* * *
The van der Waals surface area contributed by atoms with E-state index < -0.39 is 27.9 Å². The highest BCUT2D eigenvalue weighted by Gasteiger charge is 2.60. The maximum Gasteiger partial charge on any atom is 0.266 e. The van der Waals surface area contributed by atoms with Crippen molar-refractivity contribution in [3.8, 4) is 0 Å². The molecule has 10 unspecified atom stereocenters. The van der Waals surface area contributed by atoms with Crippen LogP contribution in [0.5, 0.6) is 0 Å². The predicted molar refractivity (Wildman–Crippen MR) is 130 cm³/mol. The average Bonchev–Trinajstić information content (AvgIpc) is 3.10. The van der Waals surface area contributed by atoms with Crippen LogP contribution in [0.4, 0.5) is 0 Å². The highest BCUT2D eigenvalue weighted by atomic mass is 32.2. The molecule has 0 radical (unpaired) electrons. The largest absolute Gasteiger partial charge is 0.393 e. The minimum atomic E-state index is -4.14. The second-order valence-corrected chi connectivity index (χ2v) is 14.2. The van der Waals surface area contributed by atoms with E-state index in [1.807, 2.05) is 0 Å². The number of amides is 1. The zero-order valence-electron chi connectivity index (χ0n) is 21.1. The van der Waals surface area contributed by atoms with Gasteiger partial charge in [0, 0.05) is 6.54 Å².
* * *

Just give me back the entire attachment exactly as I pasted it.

The van der Waals surface area contributed by atoms with E-state index < -0.39 is 27.9 Å². The highest BCUT2D eigenvalue weighted by Gasteiger charge is 2.60. The maximum Gasteiger partial charge on any atom is 0.266 e. The van der Waals surface area contributed by atoms with Crippen molar-refractivity contribution in [3.8, 4) is 0 Å². The molecule has 10 unspecified atom stereocenters. The van der Waals surface area contributed by atoms with Crippen LogP contribution in [0.5, 0.6) is 0 Å². The predicted molar refractivity (Wildman–Crippen MR) is 130 cm³/mol. The average Bonchev–Trinajstić information content (AvgIpc) is 3.10. The van der Waals surface area contributed by atoms with Crippen LogP contribution in [0.4, 0.5) is 0 Å². The highest BCUT2D eigenvalue weighted by atomic mass is 32.2. The molecule has 0 radical (unpaired) electrons. The largest absolute Gasteiger partial charge is 0.393 e. The minimum atomic E-state index is -4.14. The second-order valence-corrected chi connectivity index (χ2v) is 14.2. The van der Waals surface area contributed by atoms with E-state index in [1.807, 2.05) is 0 Å². The number of amides is 1. The zero-order valence-electron chi connectivity index (χ0n) is 21.1. The van der Waals surface area contributed by atoms with Gasteiger partial charge in [0, 0.05) is 6.54 Å².